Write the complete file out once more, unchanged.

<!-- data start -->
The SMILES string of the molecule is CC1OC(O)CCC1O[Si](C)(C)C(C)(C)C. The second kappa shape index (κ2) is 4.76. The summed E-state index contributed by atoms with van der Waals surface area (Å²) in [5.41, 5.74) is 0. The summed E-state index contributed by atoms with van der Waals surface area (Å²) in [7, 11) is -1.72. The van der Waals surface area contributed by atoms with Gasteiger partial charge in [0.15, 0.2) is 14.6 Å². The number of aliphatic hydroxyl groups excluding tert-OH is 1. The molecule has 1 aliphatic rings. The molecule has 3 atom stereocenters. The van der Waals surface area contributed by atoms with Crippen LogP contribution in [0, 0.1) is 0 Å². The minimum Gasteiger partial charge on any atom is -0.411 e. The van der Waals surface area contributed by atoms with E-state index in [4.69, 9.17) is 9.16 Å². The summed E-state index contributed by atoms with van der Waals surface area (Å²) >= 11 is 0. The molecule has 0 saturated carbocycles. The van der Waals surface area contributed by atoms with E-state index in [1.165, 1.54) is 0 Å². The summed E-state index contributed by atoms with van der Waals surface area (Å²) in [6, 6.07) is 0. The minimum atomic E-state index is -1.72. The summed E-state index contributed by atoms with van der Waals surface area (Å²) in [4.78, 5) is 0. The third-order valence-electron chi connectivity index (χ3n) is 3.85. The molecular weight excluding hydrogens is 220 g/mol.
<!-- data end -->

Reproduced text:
The SMILES string of the molecule is CC1OC(O)CCC1O[Si](C)(C)C(C)(C)C. The second kappa shape index (κ2) is 4.76. The summed E-state index contributed by atoms with van der Waals surface area (Å²) in [5.41, 5.74) is 0. The summed E-state index contributed by atoms with van der Waals surface area (Å²) in [7, 11) is -1.72. The van der Waals surface area contributed by atoms with Gasteiger partial charge in [0.15, 0.2) is 14.6 Å². The number of aliphatic hydroxyl groups excluding tert-OH is 1. The molecule has 1 aliphatic rings. The molecule has 3 atom stereocenters. The van der Waals surface area contributed by atoms with Crippen LogP contribution in [0, 0.1) is 0 Å². The minimum Gasteiger partial charge on any atom is -0.411 e. The van der Waals surface area contributed by atoms with E-state index in [4.69, 9.17) is 9.16 Å². The summed E-state index contributed by atoms with van der Waals surface area (Å²) >= 11 is 0. The molecule has 0 saturated carbocycles. The van der Waals surface area contributed by atoms with E-state index in [1.165, 1.54) is 0 Å². The summed E-state index contributed by atoms with van der Waals surface area (Å²) in [6, 6.07) is 0. The minimum atomic E-state index is -1.72. The summed E-state index contributed by atoms with van der Waals surface area (Å²) in [4.78, 5) is 0. The third-order valence-electron chi connectivity index (χ3n) is 3.85. The molecular weight excluding hydrogens is 220 g/mol.